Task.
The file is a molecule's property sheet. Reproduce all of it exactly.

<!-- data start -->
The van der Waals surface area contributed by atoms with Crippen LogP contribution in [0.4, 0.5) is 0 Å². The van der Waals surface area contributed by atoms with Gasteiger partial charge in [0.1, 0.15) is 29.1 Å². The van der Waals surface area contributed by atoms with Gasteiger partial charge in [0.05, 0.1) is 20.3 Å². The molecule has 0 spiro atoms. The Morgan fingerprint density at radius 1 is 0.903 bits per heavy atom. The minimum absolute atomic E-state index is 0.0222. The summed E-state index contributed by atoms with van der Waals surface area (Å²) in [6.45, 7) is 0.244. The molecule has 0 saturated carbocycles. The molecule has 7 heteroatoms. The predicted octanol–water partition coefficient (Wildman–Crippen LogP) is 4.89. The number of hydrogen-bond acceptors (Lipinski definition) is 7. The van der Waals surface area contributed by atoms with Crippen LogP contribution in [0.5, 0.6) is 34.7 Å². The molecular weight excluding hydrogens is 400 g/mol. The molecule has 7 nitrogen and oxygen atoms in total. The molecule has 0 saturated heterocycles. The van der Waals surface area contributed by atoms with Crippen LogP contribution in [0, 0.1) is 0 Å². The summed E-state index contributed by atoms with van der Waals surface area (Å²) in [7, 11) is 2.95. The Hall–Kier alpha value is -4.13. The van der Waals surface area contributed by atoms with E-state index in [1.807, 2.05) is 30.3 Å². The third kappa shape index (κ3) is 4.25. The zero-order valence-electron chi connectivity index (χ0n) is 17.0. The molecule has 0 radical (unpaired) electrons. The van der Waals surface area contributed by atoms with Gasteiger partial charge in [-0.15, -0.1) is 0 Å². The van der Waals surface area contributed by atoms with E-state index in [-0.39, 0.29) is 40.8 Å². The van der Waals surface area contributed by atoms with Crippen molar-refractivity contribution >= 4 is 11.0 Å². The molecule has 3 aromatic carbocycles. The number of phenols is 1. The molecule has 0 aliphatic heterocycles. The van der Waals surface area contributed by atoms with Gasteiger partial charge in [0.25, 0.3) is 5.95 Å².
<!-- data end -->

The van der Waals surface area contributed by atoms with Crippen LogP contribution in [0.4, 0.5) is 0 Å². The van der Waals surface area contributed by atoms with Gasteiger partial charge in [0.1, 0.15) is 29.1 Å². The van der Waals surface area contributed by atoms with Gasteiger partial charge in [0.05, 0.1) is 20.3 Å². The molecule has 0 spiro atoms. The Morgan fingerprint density at radius 1 is 0.903 bits per heavy atom. The minimum absolute atomic E-state index is 0.0222. The summed E-state index contributed by atoms with van der Waals surface area (Å²) in [6.45, 7) is 0.244. The molecule has 0 saturated carbocycles. The molecule has 7 heteroatoms. The predicted octanol–water partition coefficient (Wildman–Crippen LogP) is 4.89. The number of hydrogen-bond acceptors (Lipinski definition) is 7. The van der Waals surface area contributed by atoms with Crippen LogP contribution in [0.5, 0.6) is 34.7 Å². The molecular weight excluding hydrogens is 400 g/mol. The molecule has 7 nitrogen and oxygen atoms in total. The molecule has 0 saturated heterocycles. The van der Waals surface area contributed by atoms with Crippen LogP contribution in [0, 0.1) is 0 Å². The summed E-state index contributed by atoms with van der Waals surface area (Å²) in [7, 11) is 2.95. The Hall–Kier alpha value is -4.13. The van der Waals surface area contributed by atoms with E-state index in [1.807, 2.05) is 30.3 Å². The third kappa shape index (κ3) is 4.25. The zero-order valence-electron chi connectivity index (χ0n) is 17.0. The molecule has 0 radical (unpaired) electrons. The van der Waals surface area contributed by atoms with Gasteiger partial charge in [-0.15, -0.1) is 0 Å². The van der Waals surface area contributed by atoms with E-state index in [-0.39, 0.29) is 40.8 Å². The van der Waals surface area contributed by atoms with Crippen molar-refractivity contribution >= 4 is 11.0 Å². The molecule has 3 aromatic carbocycles. The number of phenols is 1. The molecule has 0 aliphatic heterocycles. The van der Waals surface area contributed by atoms with Gasteiger partial charge in [0.25, 0.3) is 5.95 Å².